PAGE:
Is surge protector’s reading sufficient to be safe from “hot skin”?

Is surge protector’s reading sufficient to be safe from “hot skin”?

 

RV Electricity
with Mike Sokol

Dear Mike,
Thank you so much for your discussion of “hot skin.” I recently got a shock touching my small trailer and found out I had a bad extension cord.

A question: I use a surge protector between shore power and my trailer. The protector claims to detect lack of power, reversed polarity, open neutral and open ground conditions (using a series of green and red lights). I sometimes plug into a friend’s “garage” power outlet while camped in their driveway. Can I assume if the protector says I have power, correct polarity, no open neutral and no open ground that I am good regarding hot skin? Or is it still prudent to do your test? Thanks. —Lou

Dear Lou,
Take a look at this article I wrote for Gary Bunzer where I introduce the idea of an RPBG (Reverse Polarity Bootleg Ground) —and here’s the extended version I wrote to Electrical Construction & Maintenance Magazine.

While an RPBG miswired outlet should be uncommon and close to impossible at new campgrounds, they can happen surprisingly often in old basement and garage outlets inside houses built prior to 1960. So, plugging into your friend’s garage power while camped in his driveway could be dangerous.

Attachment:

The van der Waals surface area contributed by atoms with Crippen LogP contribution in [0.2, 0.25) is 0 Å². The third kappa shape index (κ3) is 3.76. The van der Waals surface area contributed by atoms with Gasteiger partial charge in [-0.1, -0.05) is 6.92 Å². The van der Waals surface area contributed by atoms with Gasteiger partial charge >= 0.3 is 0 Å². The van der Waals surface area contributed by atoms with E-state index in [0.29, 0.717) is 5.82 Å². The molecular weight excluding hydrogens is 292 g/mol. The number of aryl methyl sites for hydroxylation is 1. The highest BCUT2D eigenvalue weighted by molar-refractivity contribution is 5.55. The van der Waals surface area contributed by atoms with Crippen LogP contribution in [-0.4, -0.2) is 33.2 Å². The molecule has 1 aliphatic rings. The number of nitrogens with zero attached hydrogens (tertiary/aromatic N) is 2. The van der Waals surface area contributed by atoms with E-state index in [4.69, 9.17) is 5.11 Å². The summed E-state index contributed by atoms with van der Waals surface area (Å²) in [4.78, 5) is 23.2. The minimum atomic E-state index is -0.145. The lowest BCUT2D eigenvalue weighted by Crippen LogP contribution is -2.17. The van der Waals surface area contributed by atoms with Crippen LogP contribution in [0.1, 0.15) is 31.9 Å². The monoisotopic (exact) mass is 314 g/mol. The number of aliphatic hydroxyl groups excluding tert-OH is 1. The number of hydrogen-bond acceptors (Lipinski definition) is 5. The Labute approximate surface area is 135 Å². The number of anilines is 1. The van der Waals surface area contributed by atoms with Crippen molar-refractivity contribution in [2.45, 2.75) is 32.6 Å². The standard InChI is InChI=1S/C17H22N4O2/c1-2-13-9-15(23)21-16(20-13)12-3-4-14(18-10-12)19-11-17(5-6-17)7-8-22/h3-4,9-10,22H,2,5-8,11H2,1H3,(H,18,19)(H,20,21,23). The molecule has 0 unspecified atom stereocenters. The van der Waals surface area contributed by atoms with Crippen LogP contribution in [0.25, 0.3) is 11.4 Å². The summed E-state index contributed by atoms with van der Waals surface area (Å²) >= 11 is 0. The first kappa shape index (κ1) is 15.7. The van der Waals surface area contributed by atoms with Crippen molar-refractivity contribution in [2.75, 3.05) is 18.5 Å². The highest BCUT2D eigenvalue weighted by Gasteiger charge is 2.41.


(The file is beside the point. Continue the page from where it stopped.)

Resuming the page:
Currently, standard test gear and methods cannot detect the hot-ground created by an RPBG miswired shore power outlet. And plugging your RV into one will certainly energize the skin and chassis of your camper to a full 120-volts with circuit breaker current of 20 or 30 amps. Also, even if your surge protector gives you the “all clear,” it’s still possible for your RV to develop an open safety ground internally due to vibration or corrosion. That’s why I think that using a simple NCVT (non-contact voltage tester) to test the chassis/skin of your RV after you plug it into shore power is a great safety check.

And, of course … any time you feel the least little shock while touching your RV means there’s something wrong with the grounding system of your shore power. It could be anywhere from the pedestal to an extension cord or any dog-bone adapter in the power line.

rv-safety-764Mike Sokol is an electrical and professional sound expert with 40 years in the industry. Visit NoShockZone.org for more electrical safety tips. His excellent book RV Electrical Safety is available at Amazon.com.

 

##RVT770

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